Despite their apparently small populations, Early Iron Age Cycladic communities managed to gradually develop distinctive and wide-ranging cultures, as is reflected in the variety of Late Geometric and Archaic pottery styles. But consecutive and comprehensible contexts of the Protogeometric and earlier Geometric periods are limited and incompletely preserved. With only few exceptions the evidence is basically confined to sporadic and chance finds. Graves of this period are known only from a few islands and Tenos is one of them. A small number of tombs excavated at the beginning of the 20th century and a number of pots from destroyed and lost graves formed for a long time the nucleus of Early Iron Age evidence for the island. Later, further chance finds improved the evidence, but still the Early Iron Age funerary horizon remained poorly known.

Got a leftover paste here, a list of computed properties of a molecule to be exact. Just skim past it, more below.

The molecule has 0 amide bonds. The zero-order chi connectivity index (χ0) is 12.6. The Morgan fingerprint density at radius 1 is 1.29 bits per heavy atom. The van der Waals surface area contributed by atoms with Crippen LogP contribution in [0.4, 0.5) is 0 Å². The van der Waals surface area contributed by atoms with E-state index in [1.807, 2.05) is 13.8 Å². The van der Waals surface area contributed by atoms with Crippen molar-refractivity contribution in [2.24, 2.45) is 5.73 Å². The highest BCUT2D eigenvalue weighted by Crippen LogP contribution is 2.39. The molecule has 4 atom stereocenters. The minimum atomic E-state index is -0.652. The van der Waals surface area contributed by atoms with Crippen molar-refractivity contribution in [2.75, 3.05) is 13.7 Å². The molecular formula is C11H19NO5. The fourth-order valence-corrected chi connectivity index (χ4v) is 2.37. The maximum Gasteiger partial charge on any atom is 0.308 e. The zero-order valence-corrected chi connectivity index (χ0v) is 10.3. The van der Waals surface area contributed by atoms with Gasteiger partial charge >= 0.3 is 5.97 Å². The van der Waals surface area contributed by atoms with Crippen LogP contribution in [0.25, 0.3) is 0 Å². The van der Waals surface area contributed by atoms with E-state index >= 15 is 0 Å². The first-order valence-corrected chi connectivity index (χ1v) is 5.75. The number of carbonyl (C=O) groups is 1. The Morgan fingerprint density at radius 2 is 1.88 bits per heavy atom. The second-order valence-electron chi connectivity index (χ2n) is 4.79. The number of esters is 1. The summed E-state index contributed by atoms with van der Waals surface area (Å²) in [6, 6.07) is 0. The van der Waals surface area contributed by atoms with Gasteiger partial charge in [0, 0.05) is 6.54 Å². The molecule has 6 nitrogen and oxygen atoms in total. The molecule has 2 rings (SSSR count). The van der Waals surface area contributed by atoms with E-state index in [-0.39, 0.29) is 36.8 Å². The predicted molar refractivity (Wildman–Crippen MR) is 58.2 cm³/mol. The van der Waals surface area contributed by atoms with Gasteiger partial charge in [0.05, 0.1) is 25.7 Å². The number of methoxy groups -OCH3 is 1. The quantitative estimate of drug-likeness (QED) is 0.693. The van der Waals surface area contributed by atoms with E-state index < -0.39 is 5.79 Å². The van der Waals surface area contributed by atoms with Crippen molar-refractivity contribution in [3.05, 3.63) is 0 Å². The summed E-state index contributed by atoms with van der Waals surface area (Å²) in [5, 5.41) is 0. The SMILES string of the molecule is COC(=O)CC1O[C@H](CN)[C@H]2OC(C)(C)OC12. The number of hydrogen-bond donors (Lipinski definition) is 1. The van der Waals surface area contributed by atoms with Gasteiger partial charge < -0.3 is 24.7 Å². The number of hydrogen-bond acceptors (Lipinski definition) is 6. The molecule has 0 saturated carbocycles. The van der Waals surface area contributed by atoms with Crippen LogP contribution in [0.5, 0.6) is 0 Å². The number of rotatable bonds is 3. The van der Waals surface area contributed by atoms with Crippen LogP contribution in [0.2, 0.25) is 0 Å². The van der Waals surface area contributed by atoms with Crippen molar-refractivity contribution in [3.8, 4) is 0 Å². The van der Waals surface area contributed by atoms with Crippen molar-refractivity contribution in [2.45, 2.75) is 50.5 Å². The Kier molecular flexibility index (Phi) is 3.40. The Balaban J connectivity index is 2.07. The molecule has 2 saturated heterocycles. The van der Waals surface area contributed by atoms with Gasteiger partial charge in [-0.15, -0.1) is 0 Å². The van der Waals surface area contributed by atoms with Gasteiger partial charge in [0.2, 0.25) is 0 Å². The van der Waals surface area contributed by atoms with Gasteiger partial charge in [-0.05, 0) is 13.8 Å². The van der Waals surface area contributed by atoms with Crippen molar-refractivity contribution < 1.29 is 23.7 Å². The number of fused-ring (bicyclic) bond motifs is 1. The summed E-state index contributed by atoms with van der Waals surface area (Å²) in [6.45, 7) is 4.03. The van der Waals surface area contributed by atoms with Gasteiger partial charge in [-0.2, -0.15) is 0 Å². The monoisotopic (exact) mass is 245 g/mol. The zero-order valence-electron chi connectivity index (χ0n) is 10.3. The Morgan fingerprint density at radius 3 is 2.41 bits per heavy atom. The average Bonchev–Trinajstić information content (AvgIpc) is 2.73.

This study investigates the Early Iron Age funerary record of the island, bringing together all the known material from Tenos and then setting it against its contemporary Aegean background. A detailed catalogue of excavated and lost graves and their finds is presented and discussed from a range of viewpoints. A brief chronological outline of mortuary assemblages and the chance vases is given, to better order the investigation in time. By analyzing the burial record and its contextual background conclusions are drawn on the burial topography and in turn the social and historical implications that emerge for the island. Emphasis is given to the ceramic record and the identification of local pottery workshops and imports. A short review of the history of each shape gives the contemporary ceramic background for each in the Aegean; this is followed by a discussion of pottery styles, networks and intercultural relationships. Pottery analysis demonstrates two successive ceramic phases with different cultural orientations. Thus, we may enhance our knowledge of Tenian culture in the Early Iron Age on the basis of the existing funerary evidence.